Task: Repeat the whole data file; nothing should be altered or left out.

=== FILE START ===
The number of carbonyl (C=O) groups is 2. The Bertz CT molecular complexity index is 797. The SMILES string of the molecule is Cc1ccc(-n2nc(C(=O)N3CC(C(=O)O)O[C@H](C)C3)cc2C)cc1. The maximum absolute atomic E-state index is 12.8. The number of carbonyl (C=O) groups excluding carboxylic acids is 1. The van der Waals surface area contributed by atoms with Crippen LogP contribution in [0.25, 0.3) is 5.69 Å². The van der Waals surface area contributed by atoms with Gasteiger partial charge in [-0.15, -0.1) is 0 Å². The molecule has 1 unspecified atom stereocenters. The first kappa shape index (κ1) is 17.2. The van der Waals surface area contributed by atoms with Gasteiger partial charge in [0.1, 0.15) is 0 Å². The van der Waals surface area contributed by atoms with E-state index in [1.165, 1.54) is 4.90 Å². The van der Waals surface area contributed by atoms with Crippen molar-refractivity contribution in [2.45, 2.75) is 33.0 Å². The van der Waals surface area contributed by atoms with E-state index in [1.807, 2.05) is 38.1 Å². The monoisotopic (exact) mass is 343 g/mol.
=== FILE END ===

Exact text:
The number of carbonyl (C=O) groups is 2. The Bertz CT molecular complexity index is 797. The SMILES string of the molecule is Cc1ccc(-n2nc(C(=O)N3CC(C(=O)O)O[C@H](C)C3)cc2C)cc1. The maximum absolute atomic E-state index is 12.8. The number of carbonyl (C=O) groups excluding carboxylic acids is 1. The van der Waals surface area contributed by atoms with Crippen LogP contribution in [0.25, 0.3) is 5.69 Å². The van der Waals surface area contributed by atoms with Gasteiger partial charge in [-0.15, -0.1) is 0 Å². The molecule has 1 unspecified atom stereocenters. The first kappa shape index (κ1) is 17.2. The van der Waals surface area contributed by atoms with Gasteiger partial charge in [0.1, 0.15) is 0 Å². The van der Waals surface area contributed by atoms with E-state index in [1.165, 1.54) is 4.90 Å². The van der Waals surface area contributed by atoms with Crippen molar-refractivity contribution in [2.45, 2.75) is 33.0 Å². The van der Waals surface area contributed by atoms with E-state index in [1.807, 2.05) is 38.1 Å². The monoisotopic (exact) mass is 343 g/mol.